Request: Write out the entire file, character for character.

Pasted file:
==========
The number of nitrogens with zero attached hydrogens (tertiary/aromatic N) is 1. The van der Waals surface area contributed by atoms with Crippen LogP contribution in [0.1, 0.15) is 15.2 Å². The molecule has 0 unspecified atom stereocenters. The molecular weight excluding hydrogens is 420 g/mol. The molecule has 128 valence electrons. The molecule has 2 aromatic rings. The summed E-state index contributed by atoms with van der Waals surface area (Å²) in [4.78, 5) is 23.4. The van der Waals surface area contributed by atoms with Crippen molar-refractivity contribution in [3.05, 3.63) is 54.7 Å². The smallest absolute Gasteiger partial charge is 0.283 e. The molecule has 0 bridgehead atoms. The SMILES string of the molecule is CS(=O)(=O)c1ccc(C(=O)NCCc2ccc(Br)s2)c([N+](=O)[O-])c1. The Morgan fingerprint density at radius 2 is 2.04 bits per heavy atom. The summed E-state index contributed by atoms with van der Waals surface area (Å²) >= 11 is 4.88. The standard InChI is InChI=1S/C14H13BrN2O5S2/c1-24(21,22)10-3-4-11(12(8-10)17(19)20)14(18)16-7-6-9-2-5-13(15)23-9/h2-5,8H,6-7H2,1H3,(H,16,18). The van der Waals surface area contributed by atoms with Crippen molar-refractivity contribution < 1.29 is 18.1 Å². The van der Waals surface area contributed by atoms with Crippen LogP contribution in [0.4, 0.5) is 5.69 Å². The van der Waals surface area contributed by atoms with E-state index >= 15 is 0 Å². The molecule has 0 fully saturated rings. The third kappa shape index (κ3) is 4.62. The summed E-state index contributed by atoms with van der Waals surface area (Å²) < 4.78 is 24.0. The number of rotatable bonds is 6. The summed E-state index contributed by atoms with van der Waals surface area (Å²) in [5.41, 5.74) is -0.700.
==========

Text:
The number of nitrogens with zero attached hydrogens (tertiary/aromatic N) is 1. The van der Waals surface area contributed by atoms with Crippen LogP contribution in [0.1, 0.15) is 15.2 Å². The molecule has 0 unspecified atom stereocenters. The molecular weight excluding hydrogens is 420 g/mol. The molecule has 128 valence electrons. The molecule has 2 aromatic rings. The summed E-state index contributed by atoms with van der Waals surface area (Å²) in [4.78, 5) is 23.4. The van der Waals surface area contributed by atoms with Crippen molar-refractivity contribution in [3.05, 3.63) is 54.7 Å². The smallest absolute Gasteiger partial charge is 0.283 e. The molecule has 0 bridgehead atoms. The SMILES string of the molecule is CS(=O)(=O)c1ccc(C(=O)NCCc2ccc(Br)s2)c([N+](=O)[O-])c1. The Morgan fingerprint density at radius 2 is 2.04 bits per heavy atom. The summed E-state index contributed by atoms with van der Waals surface area (Å²) >= 11 is 4.88. The standard InChI is InChI=1S/C14H13BrN2O5S2/c1-24(21,22)10-3-4-11(12(8-10)17(19)20)14(18)16-7-6-9-2-5-13(15)23-9/h2-5,8H,6-7H2,1H3,(H,16,18). The van der Waals surface area contributed by atoms with Crippen molar-refractivity contribution < 1.29 is 18.1 Å². The van der Waals surface area contributed by atoms with Crippen LogP contribution in [0.4, 0.5) is 5.69 Å². The van der Waals surface area contributed by atoms with E-state index >= 15 is 0 Å². The molecule has 0 fully saturated rings. The third kappa shape index (κ3) is 4.62. The summed E-state index contributed by atoms with van der Waals surface area (Å²) < 4.78 is 24.0. The number of rotatable bonds is 6. The summed E-state index contributed by atoms with van der Waals surface area (Å²) in [5.41, 5.74) is -0.700.